// RUN: %clang_cc1 %s	-emit-llvm -o -	| FileCheck %s

	  struct Foo { virtual void method(); };
	  Foo f;  // emit vtable
	  // CHECK-DAG:	@_ZTV3Foo =

	  struct Bar { virtual void method(); };
	  Bar b;
	  // CHECK-DAG:	@_ZTV3Bar =

       CHECK-NOT: directives could be mixed with CHECK-DAG: directives to  ex-
       clude  strings  between the surrounding CHECK-DAG: directives. As a re-
       sult, the surrounding CHECK-DAG:	directives cannot be  reordered,  i.e.
       all occurrences matching	CHECK-DAG: before CHECK-NOT: must not fall be-
       hind occurrences	matching CHECK-DAG: after CHECK-NOT:. For example,


       This case will reject input strings where BEFORE	occurs after AFTER.

       With captured variables,	CHECK-DAG: is able to match valid  topological
       orderings  of a DAG with	edges from the definition of a variable	to its
       use.  It's useful, e.g.,	when your test cases need to  match  different
       output sequences	from the instruction scheduler.	For example,

	  ; CHECK-DAG: add [[REG1:r[0-9]+]], r1, r2
	  ; CHECK-DAG: add [[REG2:r[0-9]+]], r3, r4
	  ; CHECK:     mul r5, [[REG1]], [[REG2]]

       In this case, any order of that two add instructions will be allowed.

       If  you	are defining and using variables in the	same CHECK-DAG:	block,
       be aware	that the definition rule can match after its use.

       So, for instance, the code below	will pass:

	  ; CHECK-DAG: vmov.32 [[REG2:d[0-9]+]][0]
	  ; CHECK-DAG: vmov.32 [[REG2]][1]
	  vmov.32 d0[1]
	  vmov.32 d0[0]

       While this other	code, will not:

	  ; CHECK-DAG: vmov.32 [[REG2:d[0-9]+]][0]
	  ; CHECK-DAG: vmov.32 [[REG2]][1]
	  vmov.32 d1[1]
	  vmov.32 d0[0]

       While this can be very useful, it's also	dangerous, because in the case
       of  register sequence, you must have a strong order (read before	write,
       copy before use,	etc). If the  definition  your	test  is  looking  for
       doesn't	match (because of a bug	in the compiler), it may match further
       away from the use, and mask real	bugs away.

       In those	cases, to enforce the order, use a non-DAG  directive  between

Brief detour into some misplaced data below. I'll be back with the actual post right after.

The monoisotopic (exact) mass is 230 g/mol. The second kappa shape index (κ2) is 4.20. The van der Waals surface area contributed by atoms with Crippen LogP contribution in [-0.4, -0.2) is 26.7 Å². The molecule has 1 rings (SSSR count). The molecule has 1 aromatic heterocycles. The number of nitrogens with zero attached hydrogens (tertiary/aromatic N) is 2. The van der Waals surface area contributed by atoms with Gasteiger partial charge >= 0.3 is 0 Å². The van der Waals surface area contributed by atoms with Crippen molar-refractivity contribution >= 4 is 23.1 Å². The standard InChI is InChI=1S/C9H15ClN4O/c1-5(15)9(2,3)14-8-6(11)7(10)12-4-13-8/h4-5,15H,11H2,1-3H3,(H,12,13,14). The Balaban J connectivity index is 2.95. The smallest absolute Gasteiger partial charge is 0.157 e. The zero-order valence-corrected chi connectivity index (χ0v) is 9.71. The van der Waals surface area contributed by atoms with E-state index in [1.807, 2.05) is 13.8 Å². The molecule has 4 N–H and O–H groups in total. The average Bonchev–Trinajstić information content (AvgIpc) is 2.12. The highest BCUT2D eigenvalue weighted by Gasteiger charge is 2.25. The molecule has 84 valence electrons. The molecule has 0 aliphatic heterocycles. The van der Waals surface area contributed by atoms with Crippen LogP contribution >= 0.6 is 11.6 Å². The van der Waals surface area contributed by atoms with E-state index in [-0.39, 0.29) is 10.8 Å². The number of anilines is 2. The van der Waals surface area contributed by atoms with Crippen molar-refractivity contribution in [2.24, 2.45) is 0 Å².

A  CHECK-DAG:  directive	 skips matches that overlap the	matches	of any
       preceding CHECK-DAG: directives in the same CHECK-DAG: block.  Not only
       is  this	non-overlapping	behavior consistent with other directives, but
       it's also necessary to handle sets of non-unique	strings	 or  patterns.
       For  example,  the  following directives	look for unordered log entries
       for two tasks in	a parallel program, such as the	OpenMP runtime:

	  // CHECK-DAG:	[[THREAD_ID:[0-9]+]]: task_begin
	  // CHECK-DAG:	[[THREAD_ID]]: task_end
	  // CHECK-DAG:	[[THREAD_ID:[0-9]+]]: task_begin
	  // CHECK-DAG:	[[THREAD_ID]]: task_end

       The second pair of directives is	guaranteed not to match	the  same  log
       entries	as  the	 first pair even though	the patterns are identical and
       even if the text	of the log entries is identical	because	the thread  ID
       manages to be reused.

   The CHECK-LABEL: directive
       Sometimes  in  a	 file  containing  multiple tests divided into logical
       blocks, one or more CHECK:  directives  may  inadvertently  succeed  by
       matching	lines in a later block.	While an error will usually eventually
       be generated, the check flagged as causing the error may	 not  actually
       bear any	relationship to	the actual source of the problem.

       In  order  to  produce  better  error  messages	in  these  cases,  the
       "CHECK-LABEL:" directive	can be used. It	is treated  identically	 to  a
       normal  CHECK  directive	 except	that FileCheck makes an	additional as-
       sumption	that a line matched by the directive cannot also be matched by
       any  other check	present	in match-filename; this	is intended to be used
       for lines containing labels or other unique identifiers.	 Conceptually,
       the  presence  of  CHECK-LABEL  divides	the input stream into separate
       blocks, each of which is	processed independently, preventing  a	CHECK:
       directive  in  one  block  matching  a line in another block.  If --en-